Weather Forecast


Flood concerns grow in Newport, as floodwaters expected to spill over levee

With the Mississippi River set to rise rapidly this week, Newport officials are warning that floodwaters appear very likely to spill over an 800-foot-long levee that protects a low-lying neighborhood on the city's west side.

River levels are expected to reach flood stage Thursday, the National Weather Service predicted in its latest forecast. And Newport Public Works Supervisor Bruce Hanson said that based on current forecasts he expects floodwaters to top the weakened, more than 40-year-old levee the first or second week of April.

"It's gonna happen," Hanson said, citing current models that predict an 80 percent to 90 percent chance that the Mississippi will reach an elevation of at least 700 feet at Newport -- the highest point of the levee.

U.S. Rep. Betty McCollum toured the muddy, endangered levee with Newport officials on Friday, the second stop on a whirlwind tour of the flood preparations under way in her St. Paul-area 4th District.

Newport Mayor Tim Geraghty and Hanson briefed the St. Paul Democrat, whose district includes Newport, on the danger that predicted near-record Mississippi River flooding poses to the sandy, poorly maintained private levee that protects around a dozen homes from high waters.

McCollum also visited a levee in South St. Paul on Friday, and made two stops in St. Paul at a flood command center and the Holman Field airport.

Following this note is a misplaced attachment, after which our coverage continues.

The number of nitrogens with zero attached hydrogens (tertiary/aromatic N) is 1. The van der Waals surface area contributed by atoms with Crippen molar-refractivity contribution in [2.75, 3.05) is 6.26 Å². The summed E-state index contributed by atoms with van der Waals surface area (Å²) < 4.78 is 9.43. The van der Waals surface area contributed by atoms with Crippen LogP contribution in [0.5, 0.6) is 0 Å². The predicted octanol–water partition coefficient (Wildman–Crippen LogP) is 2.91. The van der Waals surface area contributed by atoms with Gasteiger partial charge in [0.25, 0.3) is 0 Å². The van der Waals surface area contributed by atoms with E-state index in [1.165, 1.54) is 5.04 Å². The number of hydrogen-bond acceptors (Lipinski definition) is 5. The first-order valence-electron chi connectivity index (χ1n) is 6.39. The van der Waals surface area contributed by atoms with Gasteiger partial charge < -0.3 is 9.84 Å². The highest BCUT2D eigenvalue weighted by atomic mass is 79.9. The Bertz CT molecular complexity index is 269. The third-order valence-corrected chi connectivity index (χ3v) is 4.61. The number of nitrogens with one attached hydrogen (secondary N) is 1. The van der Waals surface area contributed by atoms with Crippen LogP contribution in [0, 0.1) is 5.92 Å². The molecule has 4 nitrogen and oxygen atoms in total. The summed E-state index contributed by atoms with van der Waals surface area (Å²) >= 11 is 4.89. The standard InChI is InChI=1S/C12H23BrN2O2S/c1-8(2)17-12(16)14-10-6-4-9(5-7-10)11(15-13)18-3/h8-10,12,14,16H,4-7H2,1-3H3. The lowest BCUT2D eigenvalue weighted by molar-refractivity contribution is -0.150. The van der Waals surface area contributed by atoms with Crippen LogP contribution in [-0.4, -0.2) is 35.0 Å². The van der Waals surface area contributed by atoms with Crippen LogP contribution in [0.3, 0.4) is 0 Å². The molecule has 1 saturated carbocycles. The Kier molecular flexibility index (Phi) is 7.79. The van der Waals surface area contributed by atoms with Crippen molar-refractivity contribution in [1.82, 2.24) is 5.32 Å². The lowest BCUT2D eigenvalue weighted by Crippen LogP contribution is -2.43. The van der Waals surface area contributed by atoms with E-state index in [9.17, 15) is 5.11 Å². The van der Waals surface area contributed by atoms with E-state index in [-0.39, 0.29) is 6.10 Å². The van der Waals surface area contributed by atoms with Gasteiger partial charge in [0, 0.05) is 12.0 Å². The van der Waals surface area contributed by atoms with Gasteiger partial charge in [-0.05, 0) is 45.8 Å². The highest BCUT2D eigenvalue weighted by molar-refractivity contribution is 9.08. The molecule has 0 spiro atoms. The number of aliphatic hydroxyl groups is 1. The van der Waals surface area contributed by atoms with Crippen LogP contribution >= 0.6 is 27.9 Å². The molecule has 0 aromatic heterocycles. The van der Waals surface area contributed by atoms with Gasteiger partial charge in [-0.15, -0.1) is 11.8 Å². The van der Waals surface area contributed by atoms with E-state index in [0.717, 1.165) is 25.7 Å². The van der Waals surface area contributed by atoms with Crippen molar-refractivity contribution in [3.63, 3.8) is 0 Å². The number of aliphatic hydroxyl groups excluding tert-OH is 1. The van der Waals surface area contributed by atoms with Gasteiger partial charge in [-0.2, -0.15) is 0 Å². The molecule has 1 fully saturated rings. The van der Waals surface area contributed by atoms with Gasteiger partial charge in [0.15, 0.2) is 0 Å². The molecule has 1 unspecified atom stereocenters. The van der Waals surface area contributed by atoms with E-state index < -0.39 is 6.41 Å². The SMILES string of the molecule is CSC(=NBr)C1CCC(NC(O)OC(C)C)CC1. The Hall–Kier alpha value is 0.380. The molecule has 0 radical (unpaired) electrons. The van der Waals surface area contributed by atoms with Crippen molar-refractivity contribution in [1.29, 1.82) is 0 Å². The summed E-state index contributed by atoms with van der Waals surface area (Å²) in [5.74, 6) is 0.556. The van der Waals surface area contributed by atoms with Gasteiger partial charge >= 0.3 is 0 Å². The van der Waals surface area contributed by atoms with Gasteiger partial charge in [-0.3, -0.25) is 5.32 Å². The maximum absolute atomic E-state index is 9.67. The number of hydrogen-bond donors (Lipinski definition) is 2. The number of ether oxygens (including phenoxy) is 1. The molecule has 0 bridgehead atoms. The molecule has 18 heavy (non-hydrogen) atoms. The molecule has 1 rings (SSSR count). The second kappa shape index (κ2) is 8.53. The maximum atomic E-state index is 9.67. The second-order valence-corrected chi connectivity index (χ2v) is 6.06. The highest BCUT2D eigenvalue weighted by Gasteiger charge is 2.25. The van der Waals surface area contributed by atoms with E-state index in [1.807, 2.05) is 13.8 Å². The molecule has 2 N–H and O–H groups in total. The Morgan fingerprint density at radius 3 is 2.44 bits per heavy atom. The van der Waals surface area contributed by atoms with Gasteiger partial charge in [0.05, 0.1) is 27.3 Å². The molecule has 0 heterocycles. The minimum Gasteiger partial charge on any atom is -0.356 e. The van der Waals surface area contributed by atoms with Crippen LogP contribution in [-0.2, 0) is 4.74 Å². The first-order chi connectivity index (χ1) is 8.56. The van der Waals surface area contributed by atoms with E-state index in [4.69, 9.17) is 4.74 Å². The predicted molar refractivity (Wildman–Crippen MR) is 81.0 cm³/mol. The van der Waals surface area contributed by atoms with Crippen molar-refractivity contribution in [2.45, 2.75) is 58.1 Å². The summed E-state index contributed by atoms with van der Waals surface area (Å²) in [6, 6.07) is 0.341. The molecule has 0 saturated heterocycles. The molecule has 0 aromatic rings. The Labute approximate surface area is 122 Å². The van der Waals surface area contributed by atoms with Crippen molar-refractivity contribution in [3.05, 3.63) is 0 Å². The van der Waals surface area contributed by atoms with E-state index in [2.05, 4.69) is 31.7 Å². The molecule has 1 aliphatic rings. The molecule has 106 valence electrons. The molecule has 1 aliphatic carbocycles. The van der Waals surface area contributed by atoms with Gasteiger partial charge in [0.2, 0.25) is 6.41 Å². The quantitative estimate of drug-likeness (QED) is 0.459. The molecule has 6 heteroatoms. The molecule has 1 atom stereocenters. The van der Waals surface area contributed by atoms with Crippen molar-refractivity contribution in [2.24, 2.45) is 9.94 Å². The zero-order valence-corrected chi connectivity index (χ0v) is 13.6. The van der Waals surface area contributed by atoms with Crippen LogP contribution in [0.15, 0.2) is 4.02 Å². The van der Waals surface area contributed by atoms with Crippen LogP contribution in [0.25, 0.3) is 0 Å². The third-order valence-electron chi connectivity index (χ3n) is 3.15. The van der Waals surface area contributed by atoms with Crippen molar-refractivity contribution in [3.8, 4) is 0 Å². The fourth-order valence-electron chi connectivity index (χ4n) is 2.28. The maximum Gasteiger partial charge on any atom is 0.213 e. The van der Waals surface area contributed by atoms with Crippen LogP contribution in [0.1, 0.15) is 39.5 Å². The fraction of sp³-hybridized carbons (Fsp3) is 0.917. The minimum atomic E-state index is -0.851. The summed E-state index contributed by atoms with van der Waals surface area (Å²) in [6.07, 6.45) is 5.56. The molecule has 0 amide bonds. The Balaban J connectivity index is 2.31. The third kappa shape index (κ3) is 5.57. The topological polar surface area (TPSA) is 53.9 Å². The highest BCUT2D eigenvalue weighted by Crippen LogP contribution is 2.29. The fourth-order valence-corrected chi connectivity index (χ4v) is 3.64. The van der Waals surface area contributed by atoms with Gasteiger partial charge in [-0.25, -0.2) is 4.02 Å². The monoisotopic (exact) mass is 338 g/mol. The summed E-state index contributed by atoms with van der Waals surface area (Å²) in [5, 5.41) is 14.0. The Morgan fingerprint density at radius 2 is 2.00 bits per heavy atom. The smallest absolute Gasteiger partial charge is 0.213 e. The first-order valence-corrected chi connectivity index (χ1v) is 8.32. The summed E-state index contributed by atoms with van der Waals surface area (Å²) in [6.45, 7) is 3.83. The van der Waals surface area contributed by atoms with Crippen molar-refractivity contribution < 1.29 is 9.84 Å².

State lawmakers Sen. Katie Sieben, DFL-Cottage Grove, and Rep. John Kriesel, R-Cottage Grove, have proposed using state-borrowed funds to help purchase properties near the levee that would be in immediate danger should floodwaters breach the dike that was haphazardly constructed following historic flooding in the late-1960s. Gov. Mark Dayton has also expressed support for the measure.

Federal assistance is unlikely, though, McCollum said Friday.

Still, even a successful legislative effort to help mitigate Newport's levee situation won't aid homeowners near the river this spring.

In 2004, the city of Newport approved a policy declaring that it would not sandbag the levee because of safety concerns. The floodwall, weakened by the root systems of hundreds of trees growing out of it and animals burrowing through it, turns mushy when saturated, City Administrator Brian Anderson has said. That makes it too unsafe to mass volunteers atop it like in 2001, when hundreds of volunteers used thousands of sandbags to fight back record floodwaters.